So long as Serbia does not formally recognize Kosovo’s independence, it must rely on Russia’s veto power in the UN Security Council. That dependency gives Russia a nontrivial degree of influence, both in the region and within Serbia itself.
The pro-Russia Party of Socialists of the Republic of Moldova has managed to accumulate an impressive amount of institutional power. But this concentration of power brings not only advantages, but also greater vulnerabilities, especially when there are plenty of destabilizing factors at work, from uncertain gas supplies to mass voting by residents of the breakaway region Transnistria.
Russia’s suggestion that Belarus resurrect a 1999 agreement to get compensation for Russia’s oil tax maneuver looks fairly cynical to Minsk. After all, by joining the EEU, in which single markets—including for energy commodities—are supposed to be created between 2018 and 2024, Belarus has already paid for all of its tariff preferences.
There’s no desperation or desire from the Belarusian side right now to obtain concessions from Moscow at any price. The damage to Belarus’s economy from Russia’s “tax maneuver” is serious, but not fatal. The cumulation of these losses will only anger Lukashenko and make him less prepared to compromise.
As European leaders make it increasingly clear that rapid EU membership for the Western Balkans is out of the question, there is speculation that other global powers may also reconsider their strategies in the region. Due to its longstanding ties with the Balkans and vast experience in meddling, Russia sparks particular fear in the West.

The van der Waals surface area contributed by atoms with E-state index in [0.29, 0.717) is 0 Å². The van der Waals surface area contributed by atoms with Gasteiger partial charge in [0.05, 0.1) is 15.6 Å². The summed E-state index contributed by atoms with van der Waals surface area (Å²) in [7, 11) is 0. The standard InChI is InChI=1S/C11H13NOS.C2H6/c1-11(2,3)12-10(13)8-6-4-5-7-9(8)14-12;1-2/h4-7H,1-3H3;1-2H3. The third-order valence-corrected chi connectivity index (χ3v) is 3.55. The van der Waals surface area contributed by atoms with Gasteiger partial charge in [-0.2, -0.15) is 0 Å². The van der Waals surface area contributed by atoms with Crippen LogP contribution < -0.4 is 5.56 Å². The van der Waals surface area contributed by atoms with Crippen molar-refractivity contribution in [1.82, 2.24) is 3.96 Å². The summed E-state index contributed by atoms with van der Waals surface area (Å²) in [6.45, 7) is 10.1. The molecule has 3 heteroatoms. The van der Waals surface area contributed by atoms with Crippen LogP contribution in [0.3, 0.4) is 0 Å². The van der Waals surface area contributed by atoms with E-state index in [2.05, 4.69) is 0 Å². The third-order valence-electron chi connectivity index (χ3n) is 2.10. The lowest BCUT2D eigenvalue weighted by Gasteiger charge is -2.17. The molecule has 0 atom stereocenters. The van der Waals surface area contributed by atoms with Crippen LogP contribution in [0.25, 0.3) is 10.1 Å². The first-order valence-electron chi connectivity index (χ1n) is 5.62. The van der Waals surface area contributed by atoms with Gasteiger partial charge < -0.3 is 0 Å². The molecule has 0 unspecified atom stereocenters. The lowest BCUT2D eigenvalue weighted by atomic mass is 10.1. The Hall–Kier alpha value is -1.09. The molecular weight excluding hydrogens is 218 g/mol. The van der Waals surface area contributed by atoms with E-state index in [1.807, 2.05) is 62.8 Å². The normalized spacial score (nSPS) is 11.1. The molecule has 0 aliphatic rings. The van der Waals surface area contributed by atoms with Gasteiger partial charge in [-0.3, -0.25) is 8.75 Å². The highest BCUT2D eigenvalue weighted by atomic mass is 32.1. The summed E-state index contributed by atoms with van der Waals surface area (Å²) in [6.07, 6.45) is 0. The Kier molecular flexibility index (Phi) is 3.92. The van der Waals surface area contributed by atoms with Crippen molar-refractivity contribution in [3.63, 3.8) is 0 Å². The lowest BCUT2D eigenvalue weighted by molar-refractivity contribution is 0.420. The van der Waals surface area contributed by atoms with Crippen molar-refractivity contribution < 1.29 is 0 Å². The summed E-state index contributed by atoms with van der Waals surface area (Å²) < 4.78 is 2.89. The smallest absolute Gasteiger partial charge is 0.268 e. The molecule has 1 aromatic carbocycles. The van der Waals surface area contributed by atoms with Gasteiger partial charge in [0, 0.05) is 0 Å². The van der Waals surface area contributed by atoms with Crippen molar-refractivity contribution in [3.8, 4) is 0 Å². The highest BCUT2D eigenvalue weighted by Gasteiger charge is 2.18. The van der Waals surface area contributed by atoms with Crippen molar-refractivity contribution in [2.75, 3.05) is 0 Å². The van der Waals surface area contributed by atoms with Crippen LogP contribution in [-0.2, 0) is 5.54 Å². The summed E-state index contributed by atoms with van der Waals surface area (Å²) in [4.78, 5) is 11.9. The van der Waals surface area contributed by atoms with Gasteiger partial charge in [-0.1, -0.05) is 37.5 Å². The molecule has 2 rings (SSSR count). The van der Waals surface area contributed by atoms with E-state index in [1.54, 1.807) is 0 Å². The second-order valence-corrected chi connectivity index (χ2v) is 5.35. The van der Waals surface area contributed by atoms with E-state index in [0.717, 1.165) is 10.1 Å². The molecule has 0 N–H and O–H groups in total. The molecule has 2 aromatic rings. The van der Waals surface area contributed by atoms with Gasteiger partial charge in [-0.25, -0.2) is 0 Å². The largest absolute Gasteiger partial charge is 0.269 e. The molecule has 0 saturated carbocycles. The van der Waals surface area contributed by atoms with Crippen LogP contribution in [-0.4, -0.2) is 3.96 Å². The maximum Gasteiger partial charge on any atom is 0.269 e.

Both Belarusian officials and U.S. presidential adviser John Bolton were quick to put out the message that the visit was more about form than content. Bolton said openly that no issues had been resolved at the meeting, but that he had not expected otherwise. Belarusian Foreign Minister Vladimir Makei said that no one was enticing Minsk over to any side, and that the two sides had simply agreed to keep communicating.
Elections in Belarus are traditionally administrative rituals. However, amid growing tensions with Russia and increased discussion of a future presidential transition in Minsk, the upcoming Belarusian parliamentary and presidential votes may be the start of cautious political change in the country.
The distrustful, authoritarian regimes of Russia and Belarus are incapable of sharing power. The most the two sides can do without betraying their sovereign interests is to start coordinating their decisions on various sectors of the economy a little more closely, such as agreeing on a unified goal for the inflation rate. Then, if it’s really necessary, this can also be described as integration.
Zelensky is trying to find balance on the incendiary issue of the Donbas. During his visits to Europe, he adhered carefully to the previous foreign policy line, calling on European leaders to keep up pressure on Russia through sanctions. But at home, he is more open to compromise, and is trying to find allies among the oligarchs.
The collapse of oligarch Vladimir Plahotniuc’s regime in Moldova has brought this small, impoverished former Soviet nation to global attention. The bomb planted by Plahotniuc was removed jointly by Russia, the United States, and the EU. The Kremlin and the West agreed to work together, demonstrating that outside interference can be a positive thing.